I tried to finish first every year. I just wasn’t up to it. I finished in front of some of the region’s best riders. Yes it was a fluke. But there were some days when I rode with some of the best.
I pointed out the sharp curve at 45 miles out to John Howard and Pete Penseyres on different Assaults. Other riders were schmoozing and I just rode up-side them and told them the facts of life about the bad curves ahead. They both thanked me.
I’ve finished before a national team member and other great riders before.
I’ve also almost finished last. About a quarter mile from the sharp curve at 45 miles, a rider hooked handlebars with me and we did some brake dancing on the highway. Right away I knew my streak of Assaults had ended. I couldn’t move my arm. The left clavicle was a mess. My clothes, helmet, computerized speedometer/altimeter, heart monitor, and bicycle were gone.
I had to go to the hospital. I had to see if this broken clavicle was life threatening. Besides, I couldn’t just sit on the road.
The bones were not life-threatening. I called my bicycle shop that I built from scratch, ProBikes, in Asheville, NC. I arranged for a new bike, clothes, and helmet to be brought down to St.LukesHospital. I sat outside of the emergency room waiting for days it seemed. I was taken back to the spot of the crash. I started from there to finish.
News of my crash traveled quickly through the riders. Nick Dolby was one Assault behind me. If I didn’t finish we’d be tied. For a short while we were tied.
A friend who rode the “Assault on Marion” rode out to meet me and ride with me, to give me shielding from the wind couldn’t keep up.
I couldn’t change gears much. It was painful but I was an ex-infantry Marine in Vietnam and I’d been married twice so the pain was very do-able.
When I got to the Blue Ridge Parkway I thought I’d be turned around and back to the Campground in Marion. They turn people away after some time because, mathematically, the riders can’t finish. I was so late getting there that the ranger wasn’t there to turn me back.. The finish line was bare. Most riders were well on their way back to Spartanburg by bus or car. The buses were all gone. I finished ahead of 2 riders.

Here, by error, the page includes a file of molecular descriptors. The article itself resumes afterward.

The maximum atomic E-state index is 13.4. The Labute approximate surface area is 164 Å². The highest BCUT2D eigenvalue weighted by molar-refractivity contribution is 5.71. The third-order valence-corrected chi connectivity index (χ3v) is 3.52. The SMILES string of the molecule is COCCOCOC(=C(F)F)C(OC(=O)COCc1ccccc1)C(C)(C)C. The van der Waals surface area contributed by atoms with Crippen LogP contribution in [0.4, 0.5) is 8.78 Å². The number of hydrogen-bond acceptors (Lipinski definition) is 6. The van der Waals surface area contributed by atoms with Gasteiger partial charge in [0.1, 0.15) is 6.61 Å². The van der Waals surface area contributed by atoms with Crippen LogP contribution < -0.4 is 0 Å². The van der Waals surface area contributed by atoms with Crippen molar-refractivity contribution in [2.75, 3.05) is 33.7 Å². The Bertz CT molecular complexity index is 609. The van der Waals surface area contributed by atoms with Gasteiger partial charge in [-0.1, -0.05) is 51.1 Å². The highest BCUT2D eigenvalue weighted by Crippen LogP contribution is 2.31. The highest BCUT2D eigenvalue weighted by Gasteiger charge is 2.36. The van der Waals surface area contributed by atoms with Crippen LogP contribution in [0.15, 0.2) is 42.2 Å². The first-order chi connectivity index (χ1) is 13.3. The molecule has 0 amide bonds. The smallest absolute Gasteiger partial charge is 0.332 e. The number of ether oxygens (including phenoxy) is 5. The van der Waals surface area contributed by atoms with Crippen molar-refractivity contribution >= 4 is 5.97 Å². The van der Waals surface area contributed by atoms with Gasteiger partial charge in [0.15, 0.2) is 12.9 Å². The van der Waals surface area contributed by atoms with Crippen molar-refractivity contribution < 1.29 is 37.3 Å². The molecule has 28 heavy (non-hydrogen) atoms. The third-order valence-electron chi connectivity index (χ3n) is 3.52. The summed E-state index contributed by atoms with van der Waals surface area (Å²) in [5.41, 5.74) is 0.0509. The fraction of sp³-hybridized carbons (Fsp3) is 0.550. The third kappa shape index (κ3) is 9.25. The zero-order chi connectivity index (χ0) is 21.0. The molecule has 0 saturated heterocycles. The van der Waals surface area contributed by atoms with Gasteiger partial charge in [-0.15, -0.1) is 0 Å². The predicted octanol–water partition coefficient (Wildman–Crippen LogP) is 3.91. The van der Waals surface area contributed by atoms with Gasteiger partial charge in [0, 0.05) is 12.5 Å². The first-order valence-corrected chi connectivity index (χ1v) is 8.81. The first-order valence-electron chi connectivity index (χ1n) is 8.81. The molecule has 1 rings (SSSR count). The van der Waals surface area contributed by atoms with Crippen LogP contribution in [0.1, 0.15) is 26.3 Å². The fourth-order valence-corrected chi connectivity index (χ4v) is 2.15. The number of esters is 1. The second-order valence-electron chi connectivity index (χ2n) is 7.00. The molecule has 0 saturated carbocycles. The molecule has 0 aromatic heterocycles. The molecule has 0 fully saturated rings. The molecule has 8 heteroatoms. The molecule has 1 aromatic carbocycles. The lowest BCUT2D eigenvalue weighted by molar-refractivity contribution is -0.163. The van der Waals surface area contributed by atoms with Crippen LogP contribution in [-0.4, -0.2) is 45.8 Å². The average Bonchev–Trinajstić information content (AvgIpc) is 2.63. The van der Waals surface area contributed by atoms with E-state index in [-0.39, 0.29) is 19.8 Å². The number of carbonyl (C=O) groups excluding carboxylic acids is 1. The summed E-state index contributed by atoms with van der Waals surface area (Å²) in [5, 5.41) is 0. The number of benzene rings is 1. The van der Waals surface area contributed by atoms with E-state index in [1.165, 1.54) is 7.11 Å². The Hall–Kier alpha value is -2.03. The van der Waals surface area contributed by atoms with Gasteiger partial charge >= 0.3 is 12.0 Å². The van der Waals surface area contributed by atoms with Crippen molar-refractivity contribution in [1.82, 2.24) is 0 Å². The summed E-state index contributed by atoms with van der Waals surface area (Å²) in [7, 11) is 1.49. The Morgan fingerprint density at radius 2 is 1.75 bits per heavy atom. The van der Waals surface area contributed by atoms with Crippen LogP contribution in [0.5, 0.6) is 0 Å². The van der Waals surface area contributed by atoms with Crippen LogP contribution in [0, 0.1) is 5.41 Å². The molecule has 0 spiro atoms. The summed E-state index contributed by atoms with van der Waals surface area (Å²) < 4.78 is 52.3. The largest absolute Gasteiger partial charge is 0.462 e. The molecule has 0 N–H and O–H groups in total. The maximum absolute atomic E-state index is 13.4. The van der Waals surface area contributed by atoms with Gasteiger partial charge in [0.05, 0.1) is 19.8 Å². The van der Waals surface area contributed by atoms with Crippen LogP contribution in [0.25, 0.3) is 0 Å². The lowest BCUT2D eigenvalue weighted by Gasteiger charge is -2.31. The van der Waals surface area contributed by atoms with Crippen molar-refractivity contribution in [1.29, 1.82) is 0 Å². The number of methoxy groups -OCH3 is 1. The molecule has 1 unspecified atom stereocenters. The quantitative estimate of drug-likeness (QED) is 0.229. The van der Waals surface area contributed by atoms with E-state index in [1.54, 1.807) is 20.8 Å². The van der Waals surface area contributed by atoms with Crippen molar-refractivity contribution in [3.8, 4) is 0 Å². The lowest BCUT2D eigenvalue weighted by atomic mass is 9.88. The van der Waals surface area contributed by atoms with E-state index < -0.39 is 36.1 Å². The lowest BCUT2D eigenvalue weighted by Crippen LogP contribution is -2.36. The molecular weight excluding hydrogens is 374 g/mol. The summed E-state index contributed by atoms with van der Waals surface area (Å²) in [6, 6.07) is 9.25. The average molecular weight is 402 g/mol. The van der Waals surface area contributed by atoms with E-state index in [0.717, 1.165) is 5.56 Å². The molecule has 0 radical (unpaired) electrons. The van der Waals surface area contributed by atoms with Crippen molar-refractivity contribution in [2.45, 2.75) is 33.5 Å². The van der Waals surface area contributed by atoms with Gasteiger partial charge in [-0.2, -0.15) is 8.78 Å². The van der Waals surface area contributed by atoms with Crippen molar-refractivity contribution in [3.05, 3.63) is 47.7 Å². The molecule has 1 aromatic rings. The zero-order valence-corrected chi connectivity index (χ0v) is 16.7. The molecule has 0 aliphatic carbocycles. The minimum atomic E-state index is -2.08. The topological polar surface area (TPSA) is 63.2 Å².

This wasn’t my worst day. My worst day on the bike was on Mitchell since then. Maybe it was also one of my best. I was in pain. My lower back and neck were awful. When I stood to relieve the pain I became dizzy.
I don’t like to stop at rest stops or to pee. This “worst day” I lay down twice on Highway 80. I lay down twice again on the Blue Ridge Parkway. That means I was bad enough to lie down four times in the last 25 miles. People who I had finished in front of for decades were looking at me from the buses as I had looked at them for decades riding down on the busses as they were still struggling.
I rode with the flu one year Came down with the flu the eve of the Assault.
We’ve ridden with horses running in our peloton.
I’ve been sick on my stomach, run over a dead cat, lost a water-bottle and cage, had a flat, and crashed all in one ride.
On another ride a year or so ago I was with the lead group going over Bill’s Hill and saw a young man with his chain in his hand. I gave up a better finish to help him with his chain. I had a repair link and a conscience.
Years ago, when allowed, I rode back to Spartanburg after riding the Assault. It was torture, dangerous, and a thousand degrees with no “rest-stops” on our trip back. I crawled into the bed of my truck and slept throwing up intermittently.
A few years ago I had an extraordinary ride when the route went around Asheville because of a rock slide. The distance was 115 miles that day. It was the best ride I had in years and my daughter was able to see me ride.
My fastest finish was 5:38 in 1988. This was the year my daughter would be born.
There were years when I finished ahead of great cyclists and there have been years when I felt the agony of defeat. To many of us it has been a gut check the first Sunday in June, The third Saturday in May, or the first Monday in June. It’s been the world championship or the NC/SC State Championship. It’s been a test to see what condition our condition is in.
Nick Dolby-29 Assaults This year of 2010
The Assault On Mount Mitchell 2009